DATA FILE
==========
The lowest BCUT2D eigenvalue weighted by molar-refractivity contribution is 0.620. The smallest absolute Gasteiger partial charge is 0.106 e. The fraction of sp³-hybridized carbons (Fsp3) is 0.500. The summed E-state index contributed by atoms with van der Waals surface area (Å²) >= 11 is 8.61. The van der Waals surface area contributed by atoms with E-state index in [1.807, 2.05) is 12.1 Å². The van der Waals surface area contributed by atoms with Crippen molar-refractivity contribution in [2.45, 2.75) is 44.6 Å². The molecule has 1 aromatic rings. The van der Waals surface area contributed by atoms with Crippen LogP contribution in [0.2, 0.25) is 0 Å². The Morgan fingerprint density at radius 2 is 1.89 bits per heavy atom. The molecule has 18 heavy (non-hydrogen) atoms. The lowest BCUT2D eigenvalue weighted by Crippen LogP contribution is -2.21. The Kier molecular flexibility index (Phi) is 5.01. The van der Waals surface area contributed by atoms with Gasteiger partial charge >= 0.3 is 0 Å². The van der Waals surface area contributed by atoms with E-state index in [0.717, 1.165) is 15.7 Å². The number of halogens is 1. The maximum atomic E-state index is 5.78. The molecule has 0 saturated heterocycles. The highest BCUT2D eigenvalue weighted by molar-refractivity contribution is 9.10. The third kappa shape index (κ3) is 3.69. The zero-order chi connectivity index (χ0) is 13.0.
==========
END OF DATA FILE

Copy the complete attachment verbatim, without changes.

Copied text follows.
The lowest BCUT2D eigenvalue weighted by molar-refractivity contribution is 0.620. The smallest absolute Gasteiger partial charge is 0.106 e. The fraction of sp³-hybridized carbons (Fsp3) is 0.500. The summed E-state index contributed by atoms with van der Waals surface area (Å²) >= 11 is 8.61. The van der Waals surface area contributed by atoms with E-state index in [1.807, 2.05) is 12.1 Å². The van der Waals surface area contributed by atoms with Crippen molar-refractivity contribution in [2.45, 2.75) is 44.6 Å². The molecule has 1 aromatic rings. The van der Waals surface area contributed by atoms with Crippen LogP contribution in [0.2, 0.25) is 0 Å². The Morgan fingerprint density at radius 2 is 1.89 bits per heavy atom. The molecule has 18 heavy (non-hydrogen) atoms. The lowest BCUT2D eigenvalue weighted by Crippen LogP contribution is -2.21. The Kier molecular flexibility index (Phi) is 5.01. The van der Waals surface area contributed by atoms with Gasteiger partial charge >= 0.3 is 0 Å². The van der Waals surface area contributed by atoms with E-state index in [0.717, 1.165) is 15.7 Å². The number of halogens is 1. The maximum atomic E-state index is 5.78. The molecule has 0 saturated heterocycles. The highest BCUT2D eigenvalue weighted by molar-refractivity contribution is 9.10. The third kappa shape index (κ3) is 3.69. The zero-order chi connectivity index (χ0) is 13.0.